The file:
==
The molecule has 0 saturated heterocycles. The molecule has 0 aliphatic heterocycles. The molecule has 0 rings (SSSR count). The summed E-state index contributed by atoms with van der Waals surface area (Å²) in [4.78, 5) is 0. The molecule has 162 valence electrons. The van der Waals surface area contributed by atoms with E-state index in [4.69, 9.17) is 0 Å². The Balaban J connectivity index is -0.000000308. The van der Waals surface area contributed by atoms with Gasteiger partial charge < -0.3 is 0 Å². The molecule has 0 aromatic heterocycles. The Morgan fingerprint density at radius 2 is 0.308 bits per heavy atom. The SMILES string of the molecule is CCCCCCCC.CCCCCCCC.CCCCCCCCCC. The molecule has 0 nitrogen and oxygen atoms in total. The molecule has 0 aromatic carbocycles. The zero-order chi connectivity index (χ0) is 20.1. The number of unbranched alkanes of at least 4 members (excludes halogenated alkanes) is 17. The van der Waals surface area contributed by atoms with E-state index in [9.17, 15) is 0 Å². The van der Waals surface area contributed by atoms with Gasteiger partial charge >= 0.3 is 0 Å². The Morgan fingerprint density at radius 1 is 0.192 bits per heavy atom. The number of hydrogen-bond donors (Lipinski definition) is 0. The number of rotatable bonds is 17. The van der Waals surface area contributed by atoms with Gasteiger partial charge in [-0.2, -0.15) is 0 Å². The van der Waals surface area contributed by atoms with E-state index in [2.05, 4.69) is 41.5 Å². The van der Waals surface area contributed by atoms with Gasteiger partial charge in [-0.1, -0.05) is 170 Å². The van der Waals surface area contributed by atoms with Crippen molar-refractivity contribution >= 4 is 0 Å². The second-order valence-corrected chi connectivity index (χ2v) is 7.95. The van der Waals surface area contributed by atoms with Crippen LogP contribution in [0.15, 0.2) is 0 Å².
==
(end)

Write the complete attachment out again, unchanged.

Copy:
The molecule has 0 saturated heterocycles. The molecule has 0 aliphatic heterocycles. The molecule has 0 rings (SSSR count). The summed E-state index contributed by atoms with van der Waals surface area (Å²) in [4.78, 5) is 0. The molecule has 162 valence electrons. The van der Waals surface area contributed by atoms with E-state index in [4.69, 9.17) is 0 Å². The Balaban J connectivity index is -0.000000308. The van der Waals surface area contributed by atoms with Gasteiger partial charge < -0.3 is 0 Å². The molecule has 0 aromatic heterocycles. The Morgan fingerprint density at radius 2 is 0.308 bits per heavy atom. The SMILES string of the molecule is CCCCCCCC.CCCCCCCC.CCCCCCCCCC. The molecule has 0 nitrogen and oxygen atoms in total. The molecule has 0 aromatic carbocycles. The zero-order chi connectivity index (χ0) is 20.1. The number of unbranched alkanes of at least 4 members (excludes halogenated alkanes) is 17. The van der Waals surface area contributed by atoms with E-state index in [9.17, 15) is 0 Å². The van der Waals surface area contributed by atoms with Gasteiger partial charge >= 0.3 is 0 Å². The Morgan fingerprint density at radius 1 is 0.192 bits per heavy atom. The number of hydrogen-bond donors (Lipinski definition) is 0. The number of rotatable bonds is 17. The van der Waals surface area contributed by atoms with Gasteiger partial charge in [-0.2, -0.15) is 0 Å². The van der Waals surface area contributed by atoms with E-state index in [2.05, 4.69) is 41.5 Å². The van der Waals surface area contributed by atoms with Gasteiger partial charge in [-0.1, -0.05) is 170 Å². The van der Waals surface area contributed by atoms with Crippen molar-refractivity contribution >= 4 is 0 Å². The second-order valence-corrected chi connectivity index (χ2v) is 7.95. The van der Waals surface area contributed by atoms with Crippen LogP contribution in [0.15, 0.2) is 0 Å².